Keeping crooks out of finance
written by Brian Mairs on 09/11/2010
Every year the BBA’s conference on financial crime gets bigger and bigger – both in terms of the audience and the agenda. Economic downturns tend to provoke criminals to find new and more creative ways of defrauding people, picking particularly on the easiest prey of the old and desperate.
So this year we have been hearing from a range of speakers about new threats to banks and their customers, or old threats in new guises.
Margaret Cole, the Financial Services Authority’s director of enforcement, put it neatly when she spoke of our shared responsibility for "keeping crooks out of finance". Success is hard to measure, as it is impossible to quantify the amount of possible theft that has been avoided by counter-fraud activity. It is also not easy to publicise without giving ideas to other would-be fraudsters. But she did offer praise to the industry for working with the FSA to identify and root out fraud attempts, and for tightening their scrutiny of suspicious activities.
There are some general themes emerging that it is worthwhile to share.
First the growing prevalence of boiler rooms – schemes which sell worthless shares with elaborate promises of future growth. The FSA has scored some notable successes lately, and publicity about these schemes has increased greatly. But of course the most dangerous ones are the most plausible. Banks are working with the FSA to identify unusual transactions from customers which might involve such schemes, without interfering with customers’ right to spend their own money. This can be a challenge: will the fraud victim listen to words of caution from the bank or the assurances of a credible conman?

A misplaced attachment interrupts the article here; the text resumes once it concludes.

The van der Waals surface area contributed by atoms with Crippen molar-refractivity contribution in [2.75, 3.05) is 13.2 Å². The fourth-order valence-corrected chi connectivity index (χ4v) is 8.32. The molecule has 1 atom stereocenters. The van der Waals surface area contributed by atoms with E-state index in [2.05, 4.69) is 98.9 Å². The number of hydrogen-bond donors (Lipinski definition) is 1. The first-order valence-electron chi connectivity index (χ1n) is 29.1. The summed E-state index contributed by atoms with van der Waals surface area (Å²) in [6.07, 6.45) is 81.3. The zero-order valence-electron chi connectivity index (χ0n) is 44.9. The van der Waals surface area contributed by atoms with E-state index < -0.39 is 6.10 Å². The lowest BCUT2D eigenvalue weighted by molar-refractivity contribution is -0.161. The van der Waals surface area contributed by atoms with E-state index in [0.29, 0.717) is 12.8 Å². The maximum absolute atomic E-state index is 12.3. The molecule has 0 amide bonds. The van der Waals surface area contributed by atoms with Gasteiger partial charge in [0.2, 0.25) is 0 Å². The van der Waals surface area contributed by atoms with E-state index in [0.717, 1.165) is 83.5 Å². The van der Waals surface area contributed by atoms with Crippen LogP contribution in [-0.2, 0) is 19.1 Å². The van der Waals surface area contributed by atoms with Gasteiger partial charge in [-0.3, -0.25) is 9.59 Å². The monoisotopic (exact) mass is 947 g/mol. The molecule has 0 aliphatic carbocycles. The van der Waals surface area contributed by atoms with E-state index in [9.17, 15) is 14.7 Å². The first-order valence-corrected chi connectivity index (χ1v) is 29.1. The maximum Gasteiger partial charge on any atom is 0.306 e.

The second clear theme is mortgage fraud. There had been an assumption that more such frauds would be uncovered, as more and more borrowers default. But for one thing the economy has been more benign than expected, and therefore defaults have not reached the high levels expected. Nor have there been as many instances of borrowers overstating their income to get on the property ladder: banks carry out ever more rigorous checks on borrowers, and will focus on any unsubstantiated claims.
And many others were touched on throughout the day – customer data theft, market abuse, money laundering and even old-fashioned bribery, making a re-appearance in the guise of “facilitation payments” for cross-border deals.
The clearest message from the day is that everyone in the City – from the banks to the police and the regulatory authorities – is committed to making it ever harder for criminals to target their victims through the financial system.